But having the right documents sometimes doesn’t guarantee social and child welfare. In the small town of Sacosu Turcesc, near Timisoara, Roma people from the surrounding villages gather angrily outside the town hall. They claim that a senior official and his staff have been pocketing their benefits. One of them, 21-year-old Gretu Silvia, says she had to wait eight months for her child benefits. She and her sister were entitled to 180 RON ($80) each for their two children, but a town hall worker pocketed the money.

‘They lost their traditional skills. They ended up in an ethnic no-man’s land’

The senior official refuses to see the angry crowd and soon leaves the hall. Both he and the worker in question refuse to comment on the allegations. When the representative for the Roma at Timisoara central administration is telephoned, he refuses to provide assistance without every complaint being put in writing, even though many of the villagers are illiterate. Sein Eugenia is the founder of the Roma from Banat Association, which she runs using the profits from her family’s construction business. She spends every free moment helping Roma families to access ID papers, employment and social welfare, and she is the organizer of the protest outside the town hall.

‘When you see all this,’ she says, ‘can you understand why Roma children are going to England?’

Decade of Roma Inclusion

The Romanian Government has its own ‘National Strategy for the Improvement of the Roma Situation’. It is also party to the Decade of Roma Inclusion (2005-15), a political agreement with other Central European governments to improve the socio-economic status of Roma, supported by the World Bank and George Soros’s Open Society Institute. However, according to 2007 Decade Watch, the progress over the first two years leaves much to be desired. Roma job fairs have been the only measure taken to improve the economic situation of families and these are under-publicized, with effects felt only on a small scale.

Funds aimed at helping the Roma are not always finding the right channels. Dr Razvan Constantinescu, who spent six months in Romania researching Roma education, explains: ‘I met very committed people. But I also met, as in every society, people who were using their Roma background to attract funding from the West and the Government to get a nice car.

‘When I began my research, there was a huge cluster of new NGOs specializing in Roma; about 350. By the time I completed my research, there were 120 left. They were taking the money, getting themselves huge salaries, and closing the programme. The problem was it was so easy. You want to establish an organization, you get a few signatures, you get yourself in business as an NGO. And because there was a stampede from everywhere – including the Romanian Government, who wanted to look like they were doing something with Roma – they were getting money for the asking… Some people were very thorough and professional and very ethical in their deeds. Some weren’t.’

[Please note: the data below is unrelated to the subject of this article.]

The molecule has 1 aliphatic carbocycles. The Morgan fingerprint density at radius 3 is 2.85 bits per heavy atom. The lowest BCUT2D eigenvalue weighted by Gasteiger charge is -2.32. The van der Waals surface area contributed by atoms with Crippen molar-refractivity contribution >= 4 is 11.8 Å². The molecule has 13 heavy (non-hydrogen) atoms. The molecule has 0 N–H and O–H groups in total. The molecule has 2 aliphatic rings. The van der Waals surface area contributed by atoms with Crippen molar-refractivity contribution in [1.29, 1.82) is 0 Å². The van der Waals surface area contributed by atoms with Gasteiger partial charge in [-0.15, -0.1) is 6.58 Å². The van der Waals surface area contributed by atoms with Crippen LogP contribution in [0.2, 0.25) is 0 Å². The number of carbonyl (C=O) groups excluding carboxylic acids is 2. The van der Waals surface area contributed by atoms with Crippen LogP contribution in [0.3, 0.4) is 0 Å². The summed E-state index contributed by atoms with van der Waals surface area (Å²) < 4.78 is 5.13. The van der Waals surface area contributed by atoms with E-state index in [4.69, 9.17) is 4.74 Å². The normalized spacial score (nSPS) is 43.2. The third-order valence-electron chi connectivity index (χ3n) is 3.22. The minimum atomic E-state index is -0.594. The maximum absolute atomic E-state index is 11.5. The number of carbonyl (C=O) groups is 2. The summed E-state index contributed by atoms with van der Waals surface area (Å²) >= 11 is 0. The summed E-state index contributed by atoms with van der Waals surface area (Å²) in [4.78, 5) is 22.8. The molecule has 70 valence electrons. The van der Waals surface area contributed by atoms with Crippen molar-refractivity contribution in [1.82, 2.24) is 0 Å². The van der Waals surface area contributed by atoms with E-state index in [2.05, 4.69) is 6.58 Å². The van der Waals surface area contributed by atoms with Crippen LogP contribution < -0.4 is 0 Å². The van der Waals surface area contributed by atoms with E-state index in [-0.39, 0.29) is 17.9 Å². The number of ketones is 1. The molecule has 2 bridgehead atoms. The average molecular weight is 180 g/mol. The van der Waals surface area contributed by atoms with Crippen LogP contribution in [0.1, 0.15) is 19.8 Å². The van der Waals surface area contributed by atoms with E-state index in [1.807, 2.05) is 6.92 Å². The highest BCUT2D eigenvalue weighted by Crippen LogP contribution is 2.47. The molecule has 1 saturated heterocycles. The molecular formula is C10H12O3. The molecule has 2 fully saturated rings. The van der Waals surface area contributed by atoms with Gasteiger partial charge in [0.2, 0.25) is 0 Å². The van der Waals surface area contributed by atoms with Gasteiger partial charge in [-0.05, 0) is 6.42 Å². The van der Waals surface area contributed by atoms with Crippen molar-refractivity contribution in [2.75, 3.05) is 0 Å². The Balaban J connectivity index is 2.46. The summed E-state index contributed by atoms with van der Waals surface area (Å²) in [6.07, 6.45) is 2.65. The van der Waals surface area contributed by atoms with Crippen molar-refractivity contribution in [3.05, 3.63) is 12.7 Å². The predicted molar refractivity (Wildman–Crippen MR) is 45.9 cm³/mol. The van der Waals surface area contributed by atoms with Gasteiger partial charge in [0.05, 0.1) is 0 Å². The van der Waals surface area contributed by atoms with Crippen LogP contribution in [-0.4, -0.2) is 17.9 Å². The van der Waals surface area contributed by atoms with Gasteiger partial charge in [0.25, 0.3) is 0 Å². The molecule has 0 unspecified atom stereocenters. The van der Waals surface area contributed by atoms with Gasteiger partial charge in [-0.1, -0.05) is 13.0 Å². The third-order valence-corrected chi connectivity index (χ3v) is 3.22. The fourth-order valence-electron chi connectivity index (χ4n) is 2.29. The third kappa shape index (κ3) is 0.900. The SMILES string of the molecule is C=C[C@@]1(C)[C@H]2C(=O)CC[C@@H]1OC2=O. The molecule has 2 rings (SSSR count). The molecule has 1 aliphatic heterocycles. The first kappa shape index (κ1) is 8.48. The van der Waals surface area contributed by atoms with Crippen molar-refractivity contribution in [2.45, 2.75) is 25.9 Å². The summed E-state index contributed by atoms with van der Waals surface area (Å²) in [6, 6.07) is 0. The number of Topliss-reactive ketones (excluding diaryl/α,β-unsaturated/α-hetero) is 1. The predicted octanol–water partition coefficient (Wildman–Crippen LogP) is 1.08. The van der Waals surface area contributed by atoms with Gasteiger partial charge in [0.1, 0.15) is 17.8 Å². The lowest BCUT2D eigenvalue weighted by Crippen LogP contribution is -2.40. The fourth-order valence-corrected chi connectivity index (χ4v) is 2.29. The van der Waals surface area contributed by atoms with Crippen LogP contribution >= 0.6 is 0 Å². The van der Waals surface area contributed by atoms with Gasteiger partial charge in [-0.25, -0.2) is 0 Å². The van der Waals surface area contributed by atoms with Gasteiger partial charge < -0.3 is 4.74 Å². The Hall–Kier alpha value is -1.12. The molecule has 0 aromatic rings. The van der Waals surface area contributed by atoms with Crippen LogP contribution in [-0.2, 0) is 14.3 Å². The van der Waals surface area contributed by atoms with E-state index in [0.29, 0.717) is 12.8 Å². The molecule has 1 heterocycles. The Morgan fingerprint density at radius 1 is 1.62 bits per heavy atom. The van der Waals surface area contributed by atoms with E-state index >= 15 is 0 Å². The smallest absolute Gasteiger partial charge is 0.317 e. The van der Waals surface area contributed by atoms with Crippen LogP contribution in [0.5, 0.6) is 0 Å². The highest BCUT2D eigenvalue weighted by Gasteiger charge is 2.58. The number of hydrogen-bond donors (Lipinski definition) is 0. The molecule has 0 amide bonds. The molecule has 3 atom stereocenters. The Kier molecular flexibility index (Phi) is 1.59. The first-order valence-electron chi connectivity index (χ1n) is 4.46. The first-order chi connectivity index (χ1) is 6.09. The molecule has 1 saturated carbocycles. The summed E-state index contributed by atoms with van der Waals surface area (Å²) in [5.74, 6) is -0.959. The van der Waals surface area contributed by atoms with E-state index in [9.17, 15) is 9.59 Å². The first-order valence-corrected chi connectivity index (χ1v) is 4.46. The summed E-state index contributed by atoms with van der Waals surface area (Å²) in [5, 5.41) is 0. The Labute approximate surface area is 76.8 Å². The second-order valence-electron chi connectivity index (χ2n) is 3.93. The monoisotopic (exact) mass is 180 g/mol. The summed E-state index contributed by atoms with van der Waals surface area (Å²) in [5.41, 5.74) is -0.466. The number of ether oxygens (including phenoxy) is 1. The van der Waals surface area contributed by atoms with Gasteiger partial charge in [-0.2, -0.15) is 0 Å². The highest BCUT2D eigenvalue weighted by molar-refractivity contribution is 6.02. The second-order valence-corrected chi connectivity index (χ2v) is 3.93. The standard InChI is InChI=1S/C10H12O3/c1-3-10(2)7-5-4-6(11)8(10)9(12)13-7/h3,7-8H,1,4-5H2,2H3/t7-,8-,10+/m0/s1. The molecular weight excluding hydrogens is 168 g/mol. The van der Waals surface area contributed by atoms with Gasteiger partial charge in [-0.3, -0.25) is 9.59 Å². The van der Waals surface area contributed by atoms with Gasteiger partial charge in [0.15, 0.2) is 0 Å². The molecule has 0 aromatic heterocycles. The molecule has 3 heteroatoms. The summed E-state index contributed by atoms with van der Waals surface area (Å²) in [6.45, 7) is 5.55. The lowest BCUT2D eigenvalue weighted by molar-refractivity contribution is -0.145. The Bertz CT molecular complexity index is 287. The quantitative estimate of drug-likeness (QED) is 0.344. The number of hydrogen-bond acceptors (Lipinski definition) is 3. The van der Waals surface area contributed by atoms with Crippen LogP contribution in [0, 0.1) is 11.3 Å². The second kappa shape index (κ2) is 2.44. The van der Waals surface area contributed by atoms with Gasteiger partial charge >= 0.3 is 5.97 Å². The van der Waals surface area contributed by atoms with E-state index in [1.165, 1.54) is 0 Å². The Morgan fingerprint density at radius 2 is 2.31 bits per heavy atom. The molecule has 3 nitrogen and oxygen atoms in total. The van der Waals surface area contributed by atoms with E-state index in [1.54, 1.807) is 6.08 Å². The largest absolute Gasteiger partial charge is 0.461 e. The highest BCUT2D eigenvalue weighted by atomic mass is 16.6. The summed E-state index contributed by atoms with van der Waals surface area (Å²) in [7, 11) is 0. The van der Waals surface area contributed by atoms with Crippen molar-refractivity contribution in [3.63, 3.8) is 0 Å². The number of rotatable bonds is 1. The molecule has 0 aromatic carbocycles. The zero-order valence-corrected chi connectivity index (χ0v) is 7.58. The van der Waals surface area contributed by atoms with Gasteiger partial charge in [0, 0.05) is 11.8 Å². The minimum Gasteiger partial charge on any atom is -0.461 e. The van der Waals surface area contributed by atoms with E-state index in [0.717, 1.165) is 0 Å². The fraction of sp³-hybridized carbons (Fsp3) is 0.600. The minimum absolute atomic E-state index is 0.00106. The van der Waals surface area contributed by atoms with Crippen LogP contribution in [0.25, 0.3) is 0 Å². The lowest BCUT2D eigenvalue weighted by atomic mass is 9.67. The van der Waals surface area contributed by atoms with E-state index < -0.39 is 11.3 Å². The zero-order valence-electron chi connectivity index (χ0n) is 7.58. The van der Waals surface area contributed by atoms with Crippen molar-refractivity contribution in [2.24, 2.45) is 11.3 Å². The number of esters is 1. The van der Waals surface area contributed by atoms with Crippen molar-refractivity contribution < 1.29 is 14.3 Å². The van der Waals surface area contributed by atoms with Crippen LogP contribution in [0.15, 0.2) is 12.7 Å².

Meanwhile, the Gruia children and thousands of others like them sleep in their huts and their tents and work on the black market when they should be at school. For these children, government initiatives and private projects have failed, for whatever reason. They will grow up just as poor as their parents, and the cycle of poverty will continue. But these children are now EU citizens, and some parents see this as a window of hope.

‘If I came to England, could I get help for my family?’ one man asks. It’s a question which crops up again and again. Sein Eugenia of the Roma from Banat Association nods knowingly when she hears about Slough’s new arrivals. ‘More will come because they have been accepted once,’ she says. ‘The word will spread. But I can’t say that it’s good. Good would be if they were accepted in their own country.’

Gruia, her mother Vica and brothers.

Gruia, her mother Vica and brothers. Eleanor Harding


Roma then and now

The Roma originally came from northwestern India – a fact originally discovered through linguistics, because the Roma language is Sanskrit-based, but more recently confirmed through DNA analysis. They were not a particular ethnic group. Rather, they came from a number of different social groups and castes recruited by the Aryan rulers of the Rajput Confederacy to defend the area from Muslim invaders led by Mahmud of Ghazni in the 11th century. Part of these Rajput forces were driven northward by the constant attacks, migrating through what is now Kashmir to the Upper Indus Valley. Even here they were susceptible to attack and, over generations, eventually migrated west along the Spice Road from China to Persia. Their route can be determined through the traces of local languages retained in Romani words and grammar today. After further stops in modern Turkey and Armenia they ultimately reached southeastern Europe during the 14th century.